The organization also runs a program called Bridge of Hope to help those who need assistance get their life back on track. The goal of the program is to get participants stably housed as quickly as possible. That may mean helping members with rent assistance, relational capital or education assistance. The Bridge of Hope program is based off of a national model for helping people and families become self-sufficient, with stable housing, strong relationships, continuing education, and other constructive support factors and runs for two years.
For Chrissy Smith, the time with Open Door and the Bridge of Hope program has come full circle. After staying in the women’s shelter and joining the Bridge of Hope in 2017, Smith recently graduated from the program, bought a house and started a new job with Open Door as a community life advisor, helping respond to and aid those in times of need.
Nicole Anderson, previous Open Door resident turned volunteer. The community is so tight-knit that past guests usually stick around, often to volunteering to help cook meals or serve guests.
The interest to remain involved and help others hits home for Nicole Anderson, who has volunteered as part of the community at Open Door for about three and a half years after staying for a short time as a resident, after a transition and move from Chicago.
“You basically have to swallow your pride to come into a place like this,” says Anderson. “They are really good about opening their arms here, they have a good Christian program to connect to, and Renee is like the mother hen of the whole facility.”
“They are doing something really special here at Open Door, so you get to see the transformation of people who come in as they get back on their feet,” says Anderson. “Some who come in have been neglected, and here, they treat you like you are someone – you get comfort and respect. With that level of care, people tend to open up.”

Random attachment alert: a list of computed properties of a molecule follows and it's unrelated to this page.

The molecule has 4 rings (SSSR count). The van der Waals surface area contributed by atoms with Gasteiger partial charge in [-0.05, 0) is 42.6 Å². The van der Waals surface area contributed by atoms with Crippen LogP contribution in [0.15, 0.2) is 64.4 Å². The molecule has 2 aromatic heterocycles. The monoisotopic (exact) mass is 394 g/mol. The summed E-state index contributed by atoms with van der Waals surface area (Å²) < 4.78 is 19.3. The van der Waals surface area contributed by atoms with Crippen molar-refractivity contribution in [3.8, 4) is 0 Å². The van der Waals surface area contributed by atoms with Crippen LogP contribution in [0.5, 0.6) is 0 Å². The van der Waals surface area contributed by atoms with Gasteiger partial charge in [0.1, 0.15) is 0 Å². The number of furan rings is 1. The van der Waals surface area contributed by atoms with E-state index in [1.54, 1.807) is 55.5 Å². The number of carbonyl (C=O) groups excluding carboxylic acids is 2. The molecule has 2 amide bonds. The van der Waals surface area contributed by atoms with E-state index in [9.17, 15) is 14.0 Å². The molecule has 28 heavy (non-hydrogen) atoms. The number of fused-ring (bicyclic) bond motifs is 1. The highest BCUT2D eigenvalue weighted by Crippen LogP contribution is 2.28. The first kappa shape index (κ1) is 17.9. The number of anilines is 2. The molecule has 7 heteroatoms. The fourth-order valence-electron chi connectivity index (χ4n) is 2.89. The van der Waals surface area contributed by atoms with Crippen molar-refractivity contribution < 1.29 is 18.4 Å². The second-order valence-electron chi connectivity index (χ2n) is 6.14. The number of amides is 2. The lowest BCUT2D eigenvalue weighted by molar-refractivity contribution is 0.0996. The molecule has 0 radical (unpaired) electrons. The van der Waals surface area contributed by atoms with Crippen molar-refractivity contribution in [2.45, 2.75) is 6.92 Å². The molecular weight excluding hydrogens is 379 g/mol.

A past Open Door resident turned volunteer, Anderson describes his deep connection to the organization as one that helped him see the good in people.
Open Door serves on average about 65 people a day.
“Now, everyone knows me here, and I’m around if new people need someone to talk to,” says Anderson. “I tend to do a bit of everything, from helping out with the coffee or the clothing ministry and helping out on weekends. They tell me when and where they need me, and I’d do anything to help these guys out because they changed my life.”
For Anderson, the inspiration to be of service comes from the sense of community he has always felt at Open Door.
“The conversation we have as a tight-knit community here is phenomenal,” says Anderson. “And being a part of that community has helped me not to judge people or their circumstances.”
The holiday time is especially important for the organization, as the donations Open Door receives in the months of November and December often sustain them throughout the year for daily care items provided to residents. The easiest way to connect with Open Door to help with donation needs is on social media as well as their current wish list, always listed on the website.
In 2019, Open Door is on track to serve more than 50,000 meals to those in need.
Donations help move toward the eventual goal to move to a new facility, one that is able to better house residents and serve their needs. Often times, the current facility presents challenges that can be difficult to work around, such as safely housing residents who are in different stages of recovery from drug or alcohol use.
You will see more about Open Door around the community this season, as the recent photo exhibit featured at the recent Dine on the Doors event will be traveling around the region for the next month, making appearances at Live Oak Coffeehouse, Grove Tea Lounge, Cultivate in the Midland Mall and Iron Grind in Auburn.
It’s easy to see the impact the organization has on the community.
Asked about his biggest takeaway from his experiences at Open Door, Anderson simply says:
“There is always hope for someone.”
For more information on how you can help Open Door, see their website at https://www.midlandopendoor.org. If you or someone you know needs help or shelter, call (989) 835-2291 and ask to speak to a community life advisor.